For over 1,000 years, the Roman Empire was a strong presence across a massive chunk of the known world.
At its largest, Rome stretched from Portugal through to Turkey, as far north as the United Kingdom, and south to Northern Africa. The territory was so vast in scope it eventually had to be split in two.
Being the world power of the day, it’s not surprising that so many remnants are left to remind us of what once was. Thanks to being such an influential presence, we have bits and pieces of the Roman empire spread across the land.
Come with us as we rediscover some of the Roman temples that stuck around all these years to delight our senses today.
Famous Roman Temples
1. Maison Carrée
Completed in the year 2 in southern France, Maison Carrée was built in honor of Gaius and Lucius Caesar, who were the grandsons of former emperor Augustus.
The plan for them to inherit the kingdom fell short when both boys passed away young. Things may not have worked out politically, but the dedication to them still stands over two thousand years later.
Maison Carrée, French for Square House, went on to inspire buildings of the future, such as one built by American president Thomas Jefferson who had spent time marveling over the Roman temple when he lived in France.
Today, the temple is down a tiny, one-way street in Nimes. That doesn’t take away from its grandeur, however.
It may be surrounded by modern French buildings, but they aren’t next door. Maison Carrée stands alone on a corner lot with plenty of room to walk around and take pictures with no interference.
2. Pantheon Rome
Standing in front of it, you understand why it was referred to as the temple of all the gods. This extraordinary structure was built to outlast everything and act as a host to the heavens.
Some temples didn’t make it after the switch to Christianity, but this one was too spectacular to be left to vandals. So, it was converted to a Catholic church just after the turn of the seventh century.
Aside from having a change of faith, the Pantheon has a complicated history. Marcus Agrippa, a Roman general and architect, owned the land and put together a plan for a three-building complex there, which culminated in the Pantheon.
At some point, all of it had been destroyed except for the front of the Pantheon. Later, Emperor Hadrian had it rebuilt. It is believed to have been around the year 126 but, since he kept the original inscription, no one can say for sure.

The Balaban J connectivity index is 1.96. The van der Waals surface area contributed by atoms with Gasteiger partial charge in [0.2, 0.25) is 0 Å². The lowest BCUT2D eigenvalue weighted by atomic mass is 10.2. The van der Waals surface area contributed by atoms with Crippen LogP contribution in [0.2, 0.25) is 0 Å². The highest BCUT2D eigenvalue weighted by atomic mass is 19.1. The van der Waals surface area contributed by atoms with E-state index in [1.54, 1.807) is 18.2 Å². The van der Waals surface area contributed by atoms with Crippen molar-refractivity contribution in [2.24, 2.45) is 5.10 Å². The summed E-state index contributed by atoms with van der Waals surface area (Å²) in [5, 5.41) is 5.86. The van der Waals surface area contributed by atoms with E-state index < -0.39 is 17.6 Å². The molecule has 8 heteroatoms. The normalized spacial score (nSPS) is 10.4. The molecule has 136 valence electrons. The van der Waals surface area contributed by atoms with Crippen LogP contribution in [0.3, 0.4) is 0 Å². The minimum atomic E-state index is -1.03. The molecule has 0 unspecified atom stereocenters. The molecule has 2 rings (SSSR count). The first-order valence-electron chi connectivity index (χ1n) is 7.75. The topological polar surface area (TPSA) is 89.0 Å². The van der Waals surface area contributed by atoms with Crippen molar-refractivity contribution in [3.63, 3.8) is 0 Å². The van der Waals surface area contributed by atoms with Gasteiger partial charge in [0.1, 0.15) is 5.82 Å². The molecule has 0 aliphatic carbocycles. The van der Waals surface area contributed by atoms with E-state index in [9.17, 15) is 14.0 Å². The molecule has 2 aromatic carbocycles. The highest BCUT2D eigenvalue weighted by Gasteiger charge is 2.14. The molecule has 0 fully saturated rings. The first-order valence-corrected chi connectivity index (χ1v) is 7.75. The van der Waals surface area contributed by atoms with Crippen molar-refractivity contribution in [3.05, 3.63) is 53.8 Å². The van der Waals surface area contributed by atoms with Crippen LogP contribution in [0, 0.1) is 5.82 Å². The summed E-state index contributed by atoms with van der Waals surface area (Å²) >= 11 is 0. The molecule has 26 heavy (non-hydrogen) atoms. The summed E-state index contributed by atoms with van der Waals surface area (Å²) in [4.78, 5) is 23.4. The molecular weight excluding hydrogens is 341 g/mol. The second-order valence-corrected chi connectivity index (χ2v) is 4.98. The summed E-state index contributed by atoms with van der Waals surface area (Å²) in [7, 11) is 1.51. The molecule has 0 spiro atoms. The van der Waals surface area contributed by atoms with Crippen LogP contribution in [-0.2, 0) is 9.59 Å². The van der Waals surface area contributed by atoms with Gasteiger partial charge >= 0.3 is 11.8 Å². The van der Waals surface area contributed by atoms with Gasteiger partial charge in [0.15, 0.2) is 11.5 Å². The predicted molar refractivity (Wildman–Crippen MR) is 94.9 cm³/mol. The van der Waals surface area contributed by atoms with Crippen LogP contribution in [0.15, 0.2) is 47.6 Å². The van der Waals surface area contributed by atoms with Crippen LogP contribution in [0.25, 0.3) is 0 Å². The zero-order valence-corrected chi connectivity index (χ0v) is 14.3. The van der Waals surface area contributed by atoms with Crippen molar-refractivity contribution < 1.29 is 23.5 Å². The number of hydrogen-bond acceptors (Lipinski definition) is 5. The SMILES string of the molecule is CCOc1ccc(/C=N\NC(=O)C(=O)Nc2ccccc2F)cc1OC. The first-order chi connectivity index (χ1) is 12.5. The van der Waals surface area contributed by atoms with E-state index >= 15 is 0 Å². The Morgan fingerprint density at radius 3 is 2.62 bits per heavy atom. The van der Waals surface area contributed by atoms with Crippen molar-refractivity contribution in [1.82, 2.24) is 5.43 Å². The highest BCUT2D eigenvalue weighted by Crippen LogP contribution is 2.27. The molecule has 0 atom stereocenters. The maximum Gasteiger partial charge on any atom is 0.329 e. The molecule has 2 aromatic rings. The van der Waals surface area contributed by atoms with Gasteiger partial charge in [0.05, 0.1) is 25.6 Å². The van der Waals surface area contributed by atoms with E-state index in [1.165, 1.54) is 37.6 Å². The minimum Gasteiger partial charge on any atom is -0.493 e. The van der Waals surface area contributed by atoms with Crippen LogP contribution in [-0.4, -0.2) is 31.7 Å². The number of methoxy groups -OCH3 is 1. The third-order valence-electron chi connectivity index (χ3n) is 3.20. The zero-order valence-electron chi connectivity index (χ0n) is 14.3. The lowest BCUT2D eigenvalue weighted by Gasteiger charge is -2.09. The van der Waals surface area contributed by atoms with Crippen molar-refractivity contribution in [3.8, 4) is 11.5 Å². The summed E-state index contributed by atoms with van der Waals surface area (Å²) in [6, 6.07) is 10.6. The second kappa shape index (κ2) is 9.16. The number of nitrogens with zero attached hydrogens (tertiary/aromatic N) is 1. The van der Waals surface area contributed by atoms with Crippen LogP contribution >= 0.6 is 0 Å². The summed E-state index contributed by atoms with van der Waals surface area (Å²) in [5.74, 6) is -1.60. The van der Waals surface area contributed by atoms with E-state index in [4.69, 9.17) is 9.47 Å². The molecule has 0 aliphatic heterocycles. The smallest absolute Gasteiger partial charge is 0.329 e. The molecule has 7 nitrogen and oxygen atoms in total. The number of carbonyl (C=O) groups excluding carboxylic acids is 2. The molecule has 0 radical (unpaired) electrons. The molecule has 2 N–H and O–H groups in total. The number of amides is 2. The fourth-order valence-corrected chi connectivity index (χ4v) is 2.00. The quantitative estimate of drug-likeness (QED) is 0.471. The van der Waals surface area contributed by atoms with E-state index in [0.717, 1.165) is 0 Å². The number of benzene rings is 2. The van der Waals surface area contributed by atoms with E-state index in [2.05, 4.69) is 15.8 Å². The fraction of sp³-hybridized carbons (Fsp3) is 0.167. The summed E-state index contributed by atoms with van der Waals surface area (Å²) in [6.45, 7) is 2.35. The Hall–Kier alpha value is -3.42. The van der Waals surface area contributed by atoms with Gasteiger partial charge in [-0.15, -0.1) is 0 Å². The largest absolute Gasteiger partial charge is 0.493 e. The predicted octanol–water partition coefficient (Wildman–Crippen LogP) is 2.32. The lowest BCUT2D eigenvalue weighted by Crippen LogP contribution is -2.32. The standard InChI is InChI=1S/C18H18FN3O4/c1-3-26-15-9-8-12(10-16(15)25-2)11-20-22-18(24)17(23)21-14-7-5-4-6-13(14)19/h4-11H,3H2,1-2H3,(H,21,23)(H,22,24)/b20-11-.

3. Temple of Augustus
On the western tip of Croatia, just by the ocean, stands a narrow temple that’s been there since the first emperor of Rome stood at the helm.
Originally one of three, the Temple of Augustus survived because it was used as a church. Funny enough, one of the other three was a temple to the goddess, Diana. What remained of it was used as part of the foundation of another building, so, in a way, it still lives on.
Like other ancient Roman buildings, the Temple of Augustus took on a life with another purpose before becoming a tourist attraction. It was once a granary and market. In 1944, the temple was also a casualty of war after being hit by a bomb.
The Temple of Augustus has come a long way in two millennia. In its retirement, you’ll find a tiny souvenir shop in the midst of ancient artifacts.
4. Temple of Bacchus
In Lebanon lies one of the most interesting Roman temples. So much so that it is classified as a UNESCO World Heritage Site.
The fact that it most likely was dedicated to the gods of wine and ecstasy just adds to its lure. The Temple of Bacchus is part of a complex that would have rivaled the modern-day Palace of Versailles.
Built at the request of Emperor Antonius Pius in the late 100s, the temple sat surrounded by ruins for hundreds of years. By the time it had been discovered, over 100 years following completion, it was no longer in use. That had more to do with the persecution of pagans than anything else.
It would take another 1,500 years before the site was protected by the newly formed Lebanese government and repairs began. Now, touring the ruins is like a step back into the past.
5. Temple of Portunus